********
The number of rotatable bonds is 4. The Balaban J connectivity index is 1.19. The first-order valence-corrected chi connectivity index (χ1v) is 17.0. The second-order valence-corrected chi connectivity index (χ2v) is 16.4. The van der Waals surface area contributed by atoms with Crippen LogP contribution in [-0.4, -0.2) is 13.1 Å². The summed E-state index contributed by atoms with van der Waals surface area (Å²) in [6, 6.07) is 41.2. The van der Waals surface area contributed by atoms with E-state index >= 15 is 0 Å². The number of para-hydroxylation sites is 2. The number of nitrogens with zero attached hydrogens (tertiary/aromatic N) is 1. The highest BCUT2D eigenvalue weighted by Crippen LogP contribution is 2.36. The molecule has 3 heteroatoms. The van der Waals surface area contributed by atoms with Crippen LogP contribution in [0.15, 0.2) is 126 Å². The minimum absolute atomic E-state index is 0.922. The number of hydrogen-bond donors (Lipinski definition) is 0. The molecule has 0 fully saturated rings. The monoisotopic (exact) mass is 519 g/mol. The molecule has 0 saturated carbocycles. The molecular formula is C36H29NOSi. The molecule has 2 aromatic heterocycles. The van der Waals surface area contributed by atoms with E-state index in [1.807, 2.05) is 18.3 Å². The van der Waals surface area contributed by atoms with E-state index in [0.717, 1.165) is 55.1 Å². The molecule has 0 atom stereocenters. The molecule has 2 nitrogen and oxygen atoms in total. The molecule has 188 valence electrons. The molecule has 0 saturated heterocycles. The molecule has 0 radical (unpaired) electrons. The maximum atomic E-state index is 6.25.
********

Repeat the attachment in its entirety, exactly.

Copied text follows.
The number of rotatable bonds is 4. The Balaban J connectivity index is 1.19. The first-order valence-corrected chi connectivity index (χ1v) is 17.0. The second-order valence-corrected chi connectivity index (χ2v) is 16.4. The van der Waals surface area contributed by atoms with Crippen LogP contribution in [-0.4, -0.2) is 13.1 Å². The summed E-state index contributed by atoms with van der Waals surface area (Å²) in [6, 6.07) is 41.2. The van der Waals surface area contributed by atoms with E-state index >= 15 is 0 Å². The number of para-hydroxylation sites is 2. The number of nitrogens with zero attached hydrogens (tertiary/aromatic N) is 1. The highest BCUT2D eigenvalue weighted by Crippen LogP contribution is 2.36. The molecule has 3 heteroatoms. The van der Waals surface area contributed by atoms with Crippen LogP contribution in [0.15, 0.2) is 126 Å². The minimum absolute atomic E-state index is 0.922. The number of hydrogen-bond donors (Lipinski definition) is 0. The molecule has 0 fully saturated rings. The monoisotopic (exact) mass is 519 g/mol. The molecule has 0 saturated carbocycles. The molecular formula is C36H29NOSi. The molecule has 2 aromatic heterocycles. The van der Waals surface area contributed by atoms with E-state index in [1.807, 2.05) is 18.3 Å². The van der Waals surface area contributed by atoms with E-state index in [0.717, 1.165) is 55.1 Å². The molecule has 0 atom stereocenters. The molecule has 2 nitrogen and oxygen atoms in total. The molecule has 188 valence electrons. The molecule has 0 saturated heterocycles. The molecule has 0 radical (unpaired) electrons. The maximum atomic E-state index is 6.25.